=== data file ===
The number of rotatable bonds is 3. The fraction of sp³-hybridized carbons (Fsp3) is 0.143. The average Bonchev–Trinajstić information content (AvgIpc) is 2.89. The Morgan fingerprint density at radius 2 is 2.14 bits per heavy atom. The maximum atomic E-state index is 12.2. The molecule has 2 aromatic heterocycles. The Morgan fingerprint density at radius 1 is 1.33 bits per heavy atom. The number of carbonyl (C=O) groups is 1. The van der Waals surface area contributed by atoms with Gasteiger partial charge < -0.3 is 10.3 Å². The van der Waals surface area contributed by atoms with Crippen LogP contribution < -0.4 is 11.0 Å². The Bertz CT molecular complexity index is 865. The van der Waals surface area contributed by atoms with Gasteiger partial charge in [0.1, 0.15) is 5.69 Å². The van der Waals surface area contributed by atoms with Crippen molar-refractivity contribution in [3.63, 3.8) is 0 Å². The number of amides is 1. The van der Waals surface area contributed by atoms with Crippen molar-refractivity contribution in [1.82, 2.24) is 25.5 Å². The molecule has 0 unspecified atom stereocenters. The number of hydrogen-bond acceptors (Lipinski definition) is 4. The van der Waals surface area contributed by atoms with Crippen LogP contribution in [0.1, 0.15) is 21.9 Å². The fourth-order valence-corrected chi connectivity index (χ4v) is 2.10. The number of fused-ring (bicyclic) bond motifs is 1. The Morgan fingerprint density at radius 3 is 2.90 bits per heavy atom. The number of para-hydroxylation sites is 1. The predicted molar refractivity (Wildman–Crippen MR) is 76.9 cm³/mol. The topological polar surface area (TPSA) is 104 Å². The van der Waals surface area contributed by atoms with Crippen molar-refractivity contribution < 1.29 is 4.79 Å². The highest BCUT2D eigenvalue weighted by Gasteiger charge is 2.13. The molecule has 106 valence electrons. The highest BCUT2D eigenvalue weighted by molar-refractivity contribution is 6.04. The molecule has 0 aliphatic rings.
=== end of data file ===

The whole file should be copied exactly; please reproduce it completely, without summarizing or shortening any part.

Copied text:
The number of rotatable bonds is 3. The fraction of sp³-hybridized carbons (Fsp3) is 0.143. The average Bonchev–Trinajstić information content (AvgIpc) is 2.89. The Morgan fingerprint density at radius 2 is 2.14 bits per heavy atom. The maximum atomic E-state index is 12.2. The molecule has 2 aromatic heterocycles. The Morgan fingerprint density at radius 1 is 1.33 bits per heavy atom. The number of carbonyl (C=O) groups is 1. The van der Waals surface area contributed by atoms with Gasteiger partial charge < -0.3 is 10.3 Å². The van der Waals surface area contributed by atoms with Crippen LogP contribution < -0.4 is 11.0 Å². The Bertz CT molecular complexity index is 865. The van der Waals surface area contributed by atoms with Gasteiger partial charge in [0.1, 0.15) is 5.69 Å². The van der Waals surface area contributed by atoms with Crippen molar-refractivity contribution in [3.63, 3.8) is 0 Å². The number of amides is 1. The van der Waals surface area contributed by atoms with Crippen molar-refractivity contribution in [1.82, 2.24) is 25.5 Å². The molecule has 0 unspecified atom stereocenters. The number of hydrogen-bond acceptors (Lipinski definition) is 4. The van der Waals surface area contributed by atoms with Crippen LogP contribution in [0.1, 0.15) is 21.9 Å². The fourth-order valence-corrected chi connectivity index (χ4v) is 2.10. The number of fused-ring (bicyclic) bond motifs is 1. The Morgan fingerprint density at radius 3 is 2.90 bits per heavy atom. The number of para-hydroxylation sites is 1. The predicted molar refractivity (Wildman–Crippen MR) is 76.9 cm³/mol. The topological polar surface area (TPSA) is 104 Å². The van der Waals surface area contributed by atoms with Crippen molar-refractivity contribution < 1.29 is 4.79 Å². The highest BCUT2D eigenvalue weighted by Gasteiger charge is 2.13. The molecule has 106 valence electrons. The highest BCUT2D eigenvalue weighted by molar-refractivity contribution is 6.04. The molecule has 0 aliphatic rings.